The APA Engineered Wood Association provides comprehensive guidelines for the storage of wood panels on site. Correct on-site storage will allow plywood and OSB wood panels to acclimatize to conditions on the building and prevent a plethora of framing problems down the line. The APA outlines several guidelines on the correct storage of panels to minimize the conditions that can lead to buckling and ridging; after all you’re protecting your investment.
The appeal of wood is its natural makeup and warm texture. But that which most attracts us to hardwood flooring is also the reason for most of the call backs flooring installers have to deal with. When problems occur, inspectors must determine who the culprit is and it’s usually moisture. Understanding how moisture affects a flooring and sub-flooring installation can help you to avoid problems and expensive call backs.
There is a vital difference between Plywood and OSB panels and sheathing that are classified as ‘Exterior’ and ‘Exposure 1’. Utilizing the wrong panels or sheathing could compromise the structure which is exposed to weather. The classifications are based on material composition as well as the durability of the adhesives utilized in the manufacturing process.
Increased incidence of strong weather systems and the tragedies that follow high wind events have encouraged engineers and designers to rethink the way we build to improve wall strength. Stronger walls will keep home occupants safer during weather events and will increase the lifespan of the home. One of the problems is that the roof, wall and flooring systems are installed as separate entities. Connecting the OSB wall sheathing and the flooring system can create a continuous load path which can improve wall strength by up to 38%.
Your shingling job is only as good as the quality of your roof sheathing and framing members. OSB roofing panels are popular because they are durable and easy to work with, but you must install them properly as mistakes at this level, such as buckling, can telegraph through the shingles.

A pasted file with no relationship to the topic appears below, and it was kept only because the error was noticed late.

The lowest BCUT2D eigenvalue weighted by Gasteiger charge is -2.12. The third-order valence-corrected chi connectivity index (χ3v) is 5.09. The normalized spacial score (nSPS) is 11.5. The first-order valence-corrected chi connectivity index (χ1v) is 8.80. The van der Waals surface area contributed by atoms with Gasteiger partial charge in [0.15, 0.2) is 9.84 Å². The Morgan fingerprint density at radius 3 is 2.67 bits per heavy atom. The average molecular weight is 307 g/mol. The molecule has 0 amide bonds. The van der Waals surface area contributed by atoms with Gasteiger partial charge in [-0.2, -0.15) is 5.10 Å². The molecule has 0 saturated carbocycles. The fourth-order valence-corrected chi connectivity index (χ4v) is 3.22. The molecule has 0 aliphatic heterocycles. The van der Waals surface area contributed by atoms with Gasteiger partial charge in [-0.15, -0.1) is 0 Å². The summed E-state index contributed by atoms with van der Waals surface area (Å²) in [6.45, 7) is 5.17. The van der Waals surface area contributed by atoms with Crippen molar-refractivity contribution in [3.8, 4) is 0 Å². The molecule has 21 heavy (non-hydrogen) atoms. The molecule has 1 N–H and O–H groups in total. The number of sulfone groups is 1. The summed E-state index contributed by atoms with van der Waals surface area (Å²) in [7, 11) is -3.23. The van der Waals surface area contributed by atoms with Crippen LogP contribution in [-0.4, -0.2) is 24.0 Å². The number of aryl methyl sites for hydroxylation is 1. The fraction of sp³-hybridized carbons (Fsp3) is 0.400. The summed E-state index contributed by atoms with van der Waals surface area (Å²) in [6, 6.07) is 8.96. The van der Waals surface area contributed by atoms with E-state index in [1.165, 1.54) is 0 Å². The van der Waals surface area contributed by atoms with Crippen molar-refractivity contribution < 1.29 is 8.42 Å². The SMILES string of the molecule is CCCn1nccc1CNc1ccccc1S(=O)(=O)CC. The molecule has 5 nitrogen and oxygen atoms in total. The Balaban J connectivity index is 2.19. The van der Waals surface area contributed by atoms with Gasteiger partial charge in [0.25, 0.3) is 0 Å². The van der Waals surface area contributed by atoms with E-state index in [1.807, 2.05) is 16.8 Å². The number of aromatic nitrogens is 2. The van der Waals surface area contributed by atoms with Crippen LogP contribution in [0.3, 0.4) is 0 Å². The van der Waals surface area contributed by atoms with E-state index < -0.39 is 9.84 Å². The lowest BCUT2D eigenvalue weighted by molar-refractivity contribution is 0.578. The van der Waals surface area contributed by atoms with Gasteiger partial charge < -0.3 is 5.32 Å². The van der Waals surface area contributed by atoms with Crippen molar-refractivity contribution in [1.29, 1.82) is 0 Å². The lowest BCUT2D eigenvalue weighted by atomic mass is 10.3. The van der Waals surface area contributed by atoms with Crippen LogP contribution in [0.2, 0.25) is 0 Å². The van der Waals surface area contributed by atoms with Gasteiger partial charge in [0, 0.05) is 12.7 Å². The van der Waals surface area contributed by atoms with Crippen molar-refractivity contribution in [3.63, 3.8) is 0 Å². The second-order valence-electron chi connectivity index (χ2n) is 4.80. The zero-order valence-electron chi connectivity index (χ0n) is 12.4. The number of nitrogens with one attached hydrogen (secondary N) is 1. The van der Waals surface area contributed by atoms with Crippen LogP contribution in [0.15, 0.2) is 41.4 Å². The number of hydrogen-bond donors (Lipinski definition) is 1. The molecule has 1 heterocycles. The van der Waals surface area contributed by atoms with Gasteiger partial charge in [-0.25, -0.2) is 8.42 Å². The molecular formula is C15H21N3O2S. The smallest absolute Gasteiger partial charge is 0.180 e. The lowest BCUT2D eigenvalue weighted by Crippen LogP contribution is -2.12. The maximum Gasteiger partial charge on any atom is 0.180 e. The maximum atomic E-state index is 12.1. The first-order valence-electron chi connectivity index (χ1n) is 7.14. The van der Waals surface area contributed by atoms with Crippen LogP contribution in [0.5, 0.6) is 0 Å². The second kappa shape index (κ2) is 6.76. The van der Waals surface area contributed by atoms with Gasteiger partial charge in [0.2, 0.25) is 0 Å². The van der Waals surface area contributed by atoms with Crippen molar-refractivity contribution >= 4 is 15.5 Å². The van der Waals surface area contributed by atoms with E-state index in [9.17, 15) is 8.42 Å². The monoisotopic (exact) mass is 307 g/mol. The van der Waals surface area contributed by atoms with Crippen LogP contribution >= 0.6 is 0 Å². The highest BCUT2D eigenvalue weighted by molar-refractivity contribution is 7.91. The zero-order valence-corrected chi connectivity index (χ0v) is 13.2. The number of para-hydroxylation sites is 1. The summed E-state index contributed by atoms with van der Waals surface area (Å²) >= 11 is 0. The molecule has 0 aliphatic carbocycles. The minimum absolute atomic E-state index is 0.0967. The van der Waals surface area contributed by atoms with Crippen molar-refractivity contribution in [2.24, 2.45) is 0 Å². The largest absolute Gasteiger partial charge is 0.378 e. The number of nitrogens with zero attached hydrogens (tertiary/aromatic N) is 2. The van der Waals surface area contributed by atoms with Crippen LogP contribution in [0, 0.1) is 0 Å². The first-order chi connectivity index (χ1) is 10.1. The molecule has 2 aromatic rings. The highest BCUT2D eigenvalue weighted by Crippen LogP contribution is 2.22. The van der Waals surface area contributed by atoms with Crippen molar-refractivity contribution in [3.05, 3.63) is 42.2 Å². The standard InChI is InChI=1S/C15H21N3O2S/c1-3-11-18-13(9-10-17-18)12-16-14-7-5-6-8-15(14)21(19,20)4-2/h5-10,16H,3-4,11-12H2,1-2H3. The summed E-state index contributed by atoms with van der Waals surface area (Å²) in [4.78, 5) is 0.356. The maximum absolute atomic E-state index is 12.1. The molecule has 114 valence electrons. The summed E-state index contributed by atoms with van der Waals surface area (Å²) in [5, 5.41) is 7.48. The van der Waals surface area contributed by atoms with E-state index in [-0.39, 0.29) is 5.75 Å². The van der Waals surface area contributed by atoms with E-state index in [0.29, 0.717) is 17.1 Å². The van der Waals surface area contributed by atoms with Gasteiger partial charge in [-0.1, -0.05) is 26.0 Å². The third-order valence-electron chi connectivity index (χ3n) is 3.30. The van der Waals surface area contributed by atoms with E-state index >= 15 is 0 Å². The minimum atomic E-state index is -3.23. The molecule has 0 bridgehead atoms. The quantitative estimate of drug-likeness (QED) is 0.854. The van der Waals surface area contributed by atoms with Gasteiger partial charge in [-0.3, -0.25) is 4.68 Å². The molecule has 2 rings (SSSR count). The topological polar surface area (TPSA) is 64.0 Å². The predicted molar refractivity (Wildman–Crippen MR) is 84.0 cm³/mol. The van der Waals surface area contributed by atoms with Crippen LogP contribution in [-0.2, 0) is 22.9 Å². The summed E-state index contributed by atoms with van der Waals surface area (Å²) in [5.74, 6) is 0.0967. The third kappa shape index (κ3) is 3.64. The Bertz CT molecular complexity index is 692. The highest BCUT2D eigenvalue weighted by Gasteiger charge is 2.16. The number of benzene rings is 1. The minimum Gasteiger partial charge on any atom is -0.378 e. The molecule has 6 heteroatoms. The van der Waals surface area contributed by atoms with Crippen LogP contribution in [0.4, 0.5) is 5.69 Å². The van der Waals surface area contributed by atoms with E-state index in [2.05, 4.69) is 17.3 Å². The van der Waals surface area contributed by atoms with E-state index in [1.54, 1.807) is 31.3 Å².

The APA (the Engineered Woo Association) recommends that construction professionals leave a 1/8-inch gap between each panel edge and end joint. As ambient moisture changes, your OSB or plywood panels will expand and contract. When you butt the panels together tightly, there is no room for expansion and this can cause buckling in the panels. …
Nail or screw pops occur from time to time. The average house has about 25,000 to 35,000 fasteners, so a dozen screw pops is normal, but when you’re getting hundreds, you have a serious problem and a very expensive callback. Here are some construction tips to help prevent screw and nail pops so you save time and money.
OSB panels provide an excellent base for many types of finished flooring including ceramic tiles if careful attention to the construction and preparation of the subfloor is paid in order to avoid costly callbacks. Planning and patience along with these tips will help ensure that you install the quality of finished flooring you are looking for. Always follow the manufacturer’s installation instructions and/or the Tile Association’s recommendations.